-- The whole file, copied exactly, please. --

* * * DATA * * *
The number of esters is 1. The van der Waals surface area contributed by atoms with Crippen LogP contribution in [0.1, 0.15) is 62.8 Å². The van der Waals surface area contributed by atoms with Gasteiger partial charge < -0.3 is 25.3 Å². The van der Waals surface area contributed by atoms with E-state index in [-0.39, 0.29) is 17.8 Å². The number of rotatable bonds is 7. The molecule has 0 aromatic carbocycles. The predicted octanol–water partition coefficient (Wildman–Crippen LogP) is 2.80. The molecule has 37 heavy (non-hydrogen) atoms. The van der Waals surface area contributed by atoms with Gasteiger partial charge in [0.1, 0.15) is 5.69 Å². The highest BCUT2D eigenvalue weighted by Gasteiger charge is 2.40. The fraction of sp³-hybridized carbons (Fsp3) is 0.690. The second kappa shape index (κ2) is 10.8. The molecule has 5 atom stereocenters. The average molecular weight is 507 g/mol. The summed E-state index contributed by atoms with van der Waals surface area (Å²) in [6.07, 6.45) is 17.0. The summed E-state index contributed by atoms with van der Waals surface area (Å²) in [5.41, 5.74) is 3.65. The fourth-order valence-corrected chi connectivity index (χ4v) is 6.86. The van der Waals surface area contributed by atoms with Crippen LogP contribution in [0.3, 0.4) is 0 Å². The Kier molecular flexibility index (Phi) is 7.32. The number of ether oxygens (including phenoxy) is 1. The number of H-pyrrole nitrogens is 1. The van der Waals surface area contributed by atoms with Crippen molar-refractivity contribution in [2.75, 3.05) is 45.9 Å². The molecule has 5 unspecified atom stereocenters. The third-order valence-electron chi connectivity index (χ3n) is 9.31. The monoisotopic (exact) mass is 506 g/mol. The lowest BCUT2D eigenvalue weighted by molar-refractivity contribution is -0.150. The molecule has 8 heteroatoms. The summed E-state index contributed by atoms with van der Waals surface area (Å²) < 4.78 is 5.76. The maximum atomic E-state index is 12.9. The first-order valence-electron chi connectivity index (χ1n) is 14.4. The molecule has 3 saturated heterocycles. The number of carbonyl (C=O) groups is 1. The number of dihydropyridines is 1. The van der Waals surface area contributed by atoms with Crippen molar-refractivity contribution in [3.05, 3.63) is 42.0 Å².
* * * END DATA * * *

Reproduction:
The number of esters is 1. The van der Waals surface area contributed by atoms with Crippen LogP contribution in [0.1, 0.15) is 62.8 Å². The van der Waals surface area contributed by atoms with Gasteiger partial charge < -0.3 is 25.3 Å². The van der Waals surface area contributed by atoms with E-state index in [-0.39, 0.29) is 17.8 Å². The number of rotatable bonds is 7. The molecule has 0 aromatic carbocycles. The predicted octanol–water partition coefficient (Wildman–Crippen LogP) is 2.80. The molecule has 37 heavy (non-hydrogen) atoms. The van der Waals surface area contributed by atoms with Gasteiger partial charge in [0.1, 0.15) is 5.69 Å². The highest BCUT2D eigenvalue weighted by Gasteiger charge is 2.40. The fraction of sp³-hybridized carbons (Fsp3) is 0.690. The second kappa shape index (κ2) is 10.8. The molecule has 5 atom stereocenters. The average molecular weight is 507 g/mol. The summed E-state index contributed by atoms with van der Waals surface area (Å²) in [6.07, 6.45) is 17.0. The summed E-state index contributed by atoms with van der Waals surface area (Å²) in [5.41, 5.74) is 3.65. The fourth-order valence-corrected chi connectivity index (χ4v) is 6.86. The van der Waals surface area contributed by atoms with Crippen LogP contribution in [0.3, 0.4) is 0 Å². The Kier molecular flexibility index (Phi) is 7.32. The number of ether oxygens (including phenoxy) is 1. The number of H-pyrrole nitrogens is 1. The van der Waals surface area contributed by atoms with Crippen molar-refractivity contribution in [2.75, 3.05) is 45.9 Å². The molecule has 5 unspecified atom stereocenters. The third-order valence-electron chi connectivity index (χ3n) is 9.31. The monoisotopic (exact) mass is 506 g/mol. The lowest BCUT2D eigenvalue weighted by molar-refractivity contribution is -0.150. The molecule has 8 heteroatoms. The summed E-state index contributed by atoms with van der Waals surface area (Å²) < 4.78 is 5.76. The maximum atomic E-state index is 12.9. The first-order valence-electron chi connectivity index (χ1n) is 14.4. The molecule has 3 saturated heterocycles. The number of carbonyl (C=O) groups is 1. The number of dihydropyridines is 1. The van der Waals surface area contributed by atoms with Crippen molar-refractivity contribution in [3.05, 3.63) is 42.0 Å².